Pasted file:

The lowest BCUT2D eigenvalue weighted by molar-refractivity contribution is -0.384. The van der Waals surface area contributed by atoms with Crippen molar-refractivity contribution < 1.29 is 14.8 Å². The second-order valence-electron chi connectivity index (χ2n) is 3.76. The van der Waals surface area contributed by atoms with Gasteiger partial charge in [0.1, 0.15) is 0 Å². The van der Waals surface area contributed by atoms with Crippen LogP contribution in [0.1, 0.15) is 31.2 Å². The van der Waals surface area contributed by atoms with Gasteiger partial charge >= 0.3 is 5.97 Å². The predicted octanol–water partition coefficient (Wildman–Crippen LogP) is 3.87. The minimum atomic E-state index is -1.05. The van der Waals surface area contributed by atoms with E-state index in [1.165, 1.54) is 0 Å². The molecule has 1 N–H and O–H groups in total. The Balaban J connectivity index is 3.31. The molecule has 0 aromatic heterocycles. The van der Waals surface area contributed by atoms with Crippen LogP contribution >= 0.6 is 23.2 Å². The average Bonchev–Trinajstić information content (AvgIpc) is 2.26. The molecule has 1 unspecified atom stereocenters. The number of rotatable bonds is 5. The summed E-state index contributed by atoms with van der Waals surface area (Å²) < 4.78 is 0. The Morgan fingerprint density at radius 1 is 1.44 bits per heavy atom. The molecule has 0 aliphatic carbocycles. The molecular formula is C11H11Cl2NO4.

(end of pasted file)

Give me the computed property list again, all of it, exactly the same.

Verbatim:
The lowest BCUT2D eigenvalue weighted by molar-refractivity contribution is -0.384. The van der Waals surface area contributed by atoms with Crippen molar-refractivity contribution < 1.29 is 14.8 Å². The second-order valence-electron chi connectivity index (χ2n) is 3.76. The van der Waals surface area contributed by atoms with Gasteiger partial charge in [0.1, 0.15) is 0 Å². The van der Waals surface area contributed by atoms with Crippen LogP contribution in [0.1, 0.15) is 31.2 Å². The van der Waals surface area contributed by atoms with Gasteiger partial charge >= 0.3 is 5.97 Å². The predicted octanol–water partition coefficient (Wildman–Crippen LogP) is 3.87. The minimum atomic E-state index is -1.05. The van der Waals surface area contributed by atoms with E-state index in [1.165, 1.54) is 0 Å². The molecule has 1 N–H and O–H groups in total. The Balaban J connectivity index is 3.31. The molecule has 0 aromatic heterocycles. The van der Waals surface area contributed by atoms with Crippen LogP contribution >= 0.6 is 23.2 Å². The average Bonchev–Trinajstić information content (AvgIpc) is 2.26. The molecule has 1 unspecified atom stereocenters. The number of rotatable bonds is 5. The summed E-state index contributed by atoms with van der Waals surface area (Å²) < 4.78 is 0. The Morgan fingerprint density at radius 1 is 1.44 bits per heavy atom. The molecule has 0 aliphatic carbocycles. The molecular formula is C11H11Cl2NO4.